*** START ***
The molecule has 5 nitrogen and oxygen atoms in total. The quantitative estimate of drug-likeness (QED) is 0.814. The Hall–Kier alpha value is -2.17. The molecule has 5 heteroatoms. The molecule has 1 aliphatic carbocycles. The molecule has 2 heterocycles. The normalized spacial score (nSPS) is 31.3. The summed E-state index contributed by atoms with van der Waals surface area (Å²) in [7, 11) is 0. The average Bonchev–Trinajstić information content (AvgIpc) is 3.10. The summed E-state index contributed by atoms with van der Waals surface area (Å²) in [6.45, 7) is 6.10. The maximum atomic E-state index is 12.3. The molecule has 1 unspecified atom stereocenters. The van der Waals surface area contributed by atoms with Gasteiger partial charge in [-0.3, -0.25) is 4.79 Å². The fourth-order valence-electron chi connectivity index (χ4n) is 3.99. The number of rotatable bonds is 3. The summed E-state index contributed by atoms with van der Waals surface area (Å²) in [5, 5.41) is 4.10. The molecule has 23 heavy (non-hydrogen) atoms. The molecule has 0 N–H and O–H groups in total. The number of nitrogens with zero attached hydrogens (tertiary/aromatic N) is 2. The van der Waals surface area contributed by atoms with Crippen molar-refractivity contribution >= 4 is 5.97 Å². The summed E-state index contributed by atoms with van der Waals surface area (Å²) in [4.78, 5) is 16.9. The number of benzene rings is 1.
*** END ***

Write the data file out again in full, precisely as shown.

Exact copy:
The molecule has 5 nitrogen and oxygen atoms in total. The quantitative estimate of drug-likeness (QED) is 0.814. The Hall–Kier alpha value is -2.17. The molecule has 5 heteroatoms. The molecule has 1 aliphatic carbocycles. The molecule has 2 heterocycles. The normalized spacial score (nSPS) is 31.3. The summed E-state index contributed by atoms with van der Waals surface area (Å²) in [7, 11) is 0. The average Bonchev–Trinajstić information content (AvgIpc) is 3.10. The summed E-state index contributed by atoms with van der Waals surface area (Å²) in [6.45, 7) is 6.10. The maximum atomic E-state index is 12.3. The molecule has 1 unspecified atom stereocenters. The van der Waals surface area contributed by atoms with Gasteiger partial charge in [-0.3, -0.25) is 4.79 Å². The fourth-order valence-electron chi connectivity index (χ4n) is 3.99. The number of rotatable bonds is 3. The summed E-state index contributed by atoms with van der Waals surface area (Å²) in [5, 5.41) is 4.10. The molecule has 23 heavy (non-hydrogen) atoms. The molecule has 0 N–H and O–H groups in total. The number of nitrogens with zero attached hydrogens (tertiary/aromatic N) is 2. The van der Waals surface area contributed by atoms with Crippen molar-refractivity contribution >= 4 is 5.97 Å². The summed E-state index contributed by atoms with van der Waals surface area (Å²) in [4.78, 5) is 16.9. The number of benzene rings is 1.